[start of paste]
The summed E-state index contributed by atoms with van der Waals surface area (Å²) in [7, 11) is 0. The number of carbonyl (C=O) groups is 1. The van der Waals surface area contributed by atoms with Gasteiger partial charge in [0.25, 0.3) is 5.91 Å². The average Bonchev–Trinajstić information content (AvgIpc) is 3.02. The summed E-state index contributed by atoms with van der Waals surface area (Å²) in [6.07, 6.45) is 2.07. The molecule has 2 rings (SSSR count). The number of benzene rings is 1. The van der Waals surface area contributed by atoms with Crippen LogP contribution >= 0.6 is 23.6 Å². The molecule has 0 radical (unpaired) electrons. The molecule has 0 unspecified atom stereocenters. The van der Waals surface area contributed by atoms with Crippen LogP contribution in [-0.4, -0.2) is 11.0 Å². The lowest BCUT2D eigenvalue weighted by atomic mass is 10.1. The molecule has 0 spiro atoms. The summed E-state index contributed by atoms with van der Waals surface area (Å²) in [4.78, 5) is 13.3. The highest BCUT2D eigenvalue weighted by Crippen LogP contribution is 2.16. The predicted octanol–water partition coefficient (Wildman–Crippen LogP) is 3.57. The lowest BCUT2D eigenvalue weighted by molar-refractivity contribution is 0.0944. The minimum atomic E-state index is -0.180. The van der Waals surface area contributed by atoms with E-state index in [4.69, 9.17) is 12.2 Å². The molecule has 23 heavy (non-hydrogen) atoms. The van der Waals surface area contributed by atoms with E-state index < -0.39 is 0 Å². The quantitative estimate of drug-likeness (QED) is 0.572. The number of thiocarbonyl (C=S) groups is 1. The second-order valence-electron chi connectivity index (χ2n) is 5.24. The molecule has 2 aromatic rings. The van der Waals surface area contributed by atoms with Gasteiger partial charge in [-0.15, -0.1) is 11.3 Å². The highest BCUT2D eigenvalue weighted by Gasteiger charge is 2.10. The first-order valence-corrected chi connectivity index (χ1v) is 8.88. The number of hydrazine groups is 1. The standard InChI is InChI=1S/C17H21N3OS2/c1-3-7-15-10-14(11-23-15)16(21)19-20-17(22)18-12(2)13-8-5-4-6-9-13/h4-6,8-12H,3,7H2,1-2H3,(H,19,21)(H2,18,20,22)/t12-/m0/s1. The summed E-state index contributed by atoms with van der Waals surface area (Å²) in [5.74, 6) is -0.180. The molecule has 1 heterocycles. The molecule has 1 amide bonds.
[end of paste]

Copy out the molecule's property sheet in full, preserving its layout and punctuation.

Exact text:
The summed E-state index contributed by atoms with van der Waals surface area (Å²) in [7, 11) is 0. The number of carbonyl (C=O) groups is 1. The van der Waals surface area contributed by atoms with Gasteiger partial charge in [0.25, 0.3) is 5.91 Å². The average Bonchev–Trinajstić information content (AvgIpc) is 3.02. The summed E-state index contributed by atoms with van der Waals surface area (Å²) in [6.07, 6.45) is 2.07. The molecule has 2 rings (SSSR count). The number of benzene rings is 1. The van der Waals surface area contributed by atoms with Crippen LogP contribution >= 0.6 is 23.6 Å². The molecule has 0 radical (unpaired) electrons. The molecule has 0 unspecified atom stereocenters. The van der Waals surface area contributed by atoms with Crippen LogP contribution in [-0.4, -0.2) is 11.0 Å². The lowest BCUT2D eigenvalue weighted by atomic mass is 10.1. The molecule has 0 spiro atoms. The summed E-state index contributed by atoms with van der Waals surface area (Å²) in [4.78, 5) is 13.3. The highest BCUT2D eigenvalue weighted by Crippen LogP contribution is 2.16. The predicted octanol–water partition coefficient (Wildman–Crippen LogP) is 3.57. The lowest BCUT2D eigenvalue weighted by molar-refractivity contribution is 0.0944. The minimum atomic E-state index is -0.180. The van der Waals surface area contributed by atoms with E-state index in [4.69, 9.17) is 12.2 Å². The molecule has 23 heavy (non-hydrogen) atoms. The van der Waals surface area contributed by atoms with E-state index < -0.39 is 0 Å². The quantitative estimate of drug-likeness (QED) is 0.572. The number of thiocarbonyl (C=S) groups is 1. The second-order valence-electron chi connectivity index (χ2n) is 5.24. The molecule has 2 aromatic rings. The van der Waals surface area contributed by atoms with Gasteiger partial charge in [-0.15, -0.1) is 11.3 Å². The highest BCUT2D eigenvalue weighted by Gasteiger charge is 2.10. The first-order valence-corrected chi connectivity index (χ1v) is 8.88. The number of hydrazine groups is 1. The standard InChI is InChI=1S/C17H21N3OS2/c1-3-7-15-10-14(11-23-15)16(21)19-20-17(22)18-12(2)13-8-5-4-6-9-13/h4-6,8-12H,3,7H2,1-2H3,(H,19,21)(H2,18,20,22)/t12-/m0/s1. The summed E-state index contributed by atoms with van der Waals surface area (Å²) in [5.74, 6) is -0.180. The molecule has 1 heterocycles. The molecule has 1 amide bonds.